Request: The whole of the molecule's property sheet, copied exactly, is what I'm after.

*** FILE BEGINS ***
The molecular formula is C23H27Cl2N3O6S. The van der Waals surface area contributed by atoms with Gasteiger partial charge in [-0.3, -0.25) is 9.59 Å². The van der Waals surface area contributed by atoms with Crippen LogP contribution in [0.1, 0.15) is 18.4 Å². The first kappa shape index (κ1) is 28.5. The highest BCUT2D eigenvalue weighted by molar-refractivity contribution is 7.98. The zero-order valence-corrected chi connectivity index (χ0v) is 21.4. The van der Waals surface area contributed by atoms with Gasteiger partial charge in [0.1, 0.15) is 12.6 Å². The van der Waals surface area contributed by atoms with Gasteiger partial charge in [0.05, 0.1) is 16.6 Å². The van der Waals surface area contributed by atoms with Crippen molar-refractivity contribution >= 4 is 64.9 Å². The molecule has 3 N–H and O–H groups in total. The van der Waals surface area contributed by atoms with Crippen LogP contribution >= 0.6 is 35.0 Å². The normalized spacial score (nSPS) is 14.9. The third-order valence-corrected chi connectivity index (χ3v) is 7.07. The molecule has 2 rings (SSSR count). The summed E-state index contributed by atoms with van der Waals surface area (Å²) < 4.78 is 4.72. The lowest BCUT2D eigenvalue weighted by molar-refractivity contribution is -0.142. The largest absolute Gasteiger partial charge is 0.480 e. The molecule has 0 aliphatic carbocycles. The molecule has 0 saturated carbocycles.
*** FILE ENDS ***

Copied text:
The molecular formula is C23H27Cl2N3O6S. The van der Waals surface area contributed by atoms with Gasteiger partial charge in [-0.3, -0.25) is 9.59 Å². The van der Waals surface area contributed by atoms with Crippen LogP contribution in [0.1, 0.15) is 18.4 Å². The first kappa shape index (κ1) is 28.5. The highest BCUT2D eigenvalue weighted by molar-refractivity contribution is 7.98. The zero-order valence-corrected chi connectivity index (χ0v) is 21.4. The van der Waals surface area contributed by atoms with Gasteiger partial charge in [0.1, 0.15) is 12.6 Å². The van der Waals surface area contributed by atoms with Gasteiger partial charge in [0.05, 0.1) is 16.6 Å². The van der Waals surface area contributed by atoms with Crippen molar-refractivity contribution >= 4 is 64.9 Å². The molecule has 3 N–H and O–H groups in total. The van der Waals surface area contributed by atoms with Crippen LogP contribution >= 0.6 is 35.0 Å². The normalized spacial score (nSPS) is 14.9. The third-order valence-corrected chi connectivity index (χ3v) is 7.07. The molecule has 2 rings (SSSR count). The summed E-state index contributed by atoms with van der Waals surface area (Å²) < 4.78 is 4.72. The lowest BCUT2D eigenvalue weighted by molar-refractivity contribution is -0.142. The largest absolute Gasteiger partial charge is 0.480 e. The molecule has 0 aliphatic carbocycles. The molecule has 0 saturated carbocycles.